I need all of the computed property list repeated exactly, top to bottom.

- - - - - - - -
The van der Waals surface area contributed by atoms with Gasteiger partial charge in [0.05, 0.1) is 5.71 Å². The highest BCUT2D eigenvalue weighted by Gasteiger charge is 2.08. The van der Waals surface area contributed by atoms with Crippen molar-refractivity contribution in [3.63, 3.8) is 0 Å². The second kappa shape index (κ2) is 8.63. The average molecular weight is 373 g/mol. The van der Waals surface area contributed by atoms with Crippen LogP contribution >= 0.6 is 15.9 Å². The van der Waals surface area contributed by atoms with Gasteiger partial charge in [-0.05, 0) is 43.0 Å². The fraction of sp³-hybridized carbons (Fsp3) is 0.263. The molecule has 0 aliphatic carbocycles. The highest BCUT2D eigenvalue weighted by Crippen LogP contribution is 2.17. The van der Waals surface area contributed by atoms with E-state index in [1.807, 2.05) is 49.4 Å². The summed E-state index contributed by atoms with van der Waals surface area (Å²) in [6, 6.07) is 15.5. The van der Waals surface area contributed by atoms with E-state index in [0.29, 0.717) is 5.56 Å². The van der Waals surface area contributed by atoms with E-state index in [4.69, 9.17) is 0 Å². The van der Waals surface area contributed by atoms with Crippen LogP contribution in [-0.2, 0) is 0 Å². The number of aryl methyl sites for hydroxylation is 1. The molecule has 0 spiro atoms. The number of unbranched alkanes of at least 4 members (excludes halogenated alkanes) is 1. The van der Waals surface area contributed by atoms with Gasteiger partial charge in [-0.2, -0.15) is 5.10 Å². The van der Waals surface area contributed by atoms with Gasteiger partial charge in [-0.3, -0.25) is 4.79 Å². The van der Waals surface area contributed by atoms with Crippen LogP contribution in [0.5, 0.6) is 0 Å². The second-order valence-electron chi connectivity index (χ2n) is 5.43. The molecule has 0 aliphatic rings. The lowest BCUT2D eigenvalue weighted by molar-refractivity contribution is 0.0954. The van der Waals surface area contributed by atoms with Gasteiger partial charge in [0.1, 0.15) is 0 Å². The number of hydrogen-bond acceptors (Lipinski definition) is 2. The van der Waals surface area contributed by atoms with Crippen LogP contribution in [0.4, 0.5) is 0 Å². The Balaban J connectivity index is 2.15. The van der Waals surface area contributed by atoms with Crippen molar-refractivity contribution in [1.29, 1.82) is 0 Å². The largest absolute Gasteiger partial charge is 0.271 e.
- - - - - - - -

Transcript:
The van der Waals surface area contributed by atoms with Gasteiger partial charge in [0.05, 0.1) is 5.71 Å². The highest BCUT2D eigenvalue weighted by Gasteiger charge is 2.08. The van der Waals surface area contributed by atoms with Crippen molar-refractivity contribution in [3.63, 3.8) is 0 Å². The second kappa shape index (κ2) is 8.63. The average molecular weight is 373 g/mol. The van der Waals surface area contributed by atoms with Crippen LogP contribution >= 0.6 is 15.9 Å². The van der Waals surface area contributed by atoms with Gasteiger partial charge in [-0.05, 0) is 43.0 Å². The fraction of sp³-hybridized carbons (Fsp3) is 0.263. The molecule has 0 aliphatic carbocycles. The highest BCUT2D eigenvalue weighted by Crippen LogP contribution is 2.17. The van der Waals surface area contributed by atoms with E-state index in [1.807, 2.05) is 49.4 Å². The summed E-state index contributed by atoms with van der Waals surface area (Å²) in [6, 6.07) is 15.5. The van der Waals surface area contributed by atoms with E-state index in [0.29, 0.717) is 5.56 Å². The van der Waals surface area contributed by atoms with E-state index in [4.69, 9.17) is 0 Å². The van der Waals surface area contributed by atoms with Crippen LogP contribution in [-0.2, 0) is 0 Å². The number of aryl methyl sites for hydroxylation is 1. The molecule has 0 spiro atoms. The number of unbranched alkanes of at least 4 members (excludes halogenated alkanes) is 1. The van der Waals surface area contributed by atoms with Gasteiger partial charge in [-0.2, -0.15) is 5.10 Å². The van der Waals surface area contributed by atoms with Gasteiger partial charge in [-0.3, -0.25) is 4.79 Å². The van der Waals surface area contributed by atoms with Crippen LogP contribution in [0.5, 0.6) is 0 Å². The second-order valence-electron chi connectivity index (χ2n) is 5.43. The molecule has 0 aliphatic rings. The lowest BCUT2D eigenvalue weighted by molar-refractivity contribution is 0.0954. The van der Waals surface area contributed by atoms with Gasteiger partial charge in [0.1, 0.15) is 0 Å². The number of hydrogen-bond acceptors (Lipinski definition) is 2. The van der Waals surface area contributed by atoms with Crippen LogP contribution in [0.4, 0.5) is 0 Å². The Balaban J connectivity index is 2.15. The van der Waals surface area contributed by atoms with Crippen molar-refractivity contribution in [1.29, 1.82) is 0 Å². The largest absolute Gasteiger partial charge is 0.271 e.